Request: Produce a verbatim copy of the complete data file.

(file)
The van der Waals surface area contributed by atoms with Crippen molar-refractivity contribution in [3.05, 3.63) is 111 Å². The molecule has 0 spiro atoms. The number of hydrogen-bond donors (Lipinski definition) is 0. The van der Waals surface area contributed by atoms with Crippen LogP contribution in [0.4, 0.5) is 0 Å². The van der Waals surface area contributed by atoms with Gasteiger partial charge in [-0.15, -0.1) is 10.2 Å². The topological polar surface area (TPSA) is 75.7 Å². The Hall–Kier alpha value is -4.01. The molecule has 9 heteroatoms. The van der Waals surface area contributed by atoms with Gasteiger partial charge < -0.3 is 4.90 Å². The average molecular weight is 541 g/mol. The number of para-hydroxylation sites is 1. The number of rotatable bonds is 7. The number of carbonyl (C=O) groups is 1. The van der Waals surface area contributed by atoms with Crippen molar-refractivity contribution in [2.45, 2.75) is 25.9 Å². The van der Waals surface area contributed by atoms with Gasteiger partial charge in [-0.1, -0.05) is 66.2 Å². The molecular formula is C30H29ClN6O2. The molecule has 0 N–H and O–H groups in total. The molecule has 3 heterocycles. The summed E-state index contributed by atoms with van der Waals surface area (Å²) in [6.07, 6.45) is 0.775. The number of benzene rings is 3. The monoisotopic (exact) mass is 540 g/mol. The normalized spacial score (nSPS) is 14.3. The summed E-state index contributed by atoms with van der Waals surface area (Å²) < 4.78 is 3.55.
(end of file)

The van der Waals surface area contributed by atoms with Crippen molar-refractivity contribution in [3.05, 3.63) is 111 Å². The molecule has 0 spiro atoms. The number of hydrogen-bond donors (Lipinski definition) is 0. The van der Waals surface area contributed by atoms with Crippen LogP contribution in [0.4, 0.5) is 0 Å². The van der Waals surface area contributed by atoms with Gasteiger partial charge in [-0.15, -0.1) is 10.2 Å². The topological polar surface area (TPSA) is 75.7 Å². The Hall–Kier alpha value is -4.01. The molecule has 9 heteroatoms. The van der Waals surface area contributed by atoms with Gasteiger partial charge < -0.3 is 4.90 Å². The average molecular weight is 541 g/mol. The number of para-hydroxylation sites is 1. The number of rotatable bonds is 7. The number of carbonyl (C=O) groups is 1. The van der Waals surface area contributed by atoms with Crippen molar-refractivity contribution in [2.45, 2.75) is 25.9 Å². The van der Waals surface area contributed by atoms with Gasteiger partial charge in [-0.1, -0.05) is 66.2 Å². The molecular formula is C30H29ClN6O2. The molecule has 0 N–H and O–H groups in total. The molecule has 3 heterocycles. The summed E-state index contributed by atoms with van der Waals surface area (Å²) in [6.07, 6.45) is 0.775. The number of benzene rings is 3. The monoisotopic (exact) mass is 540 g/mol. The normalized spacial score (nSPS) is 14.3. The summed E-state index contributed by atoms with van der Waals surface area (Å²) < 4.78 is 3.55.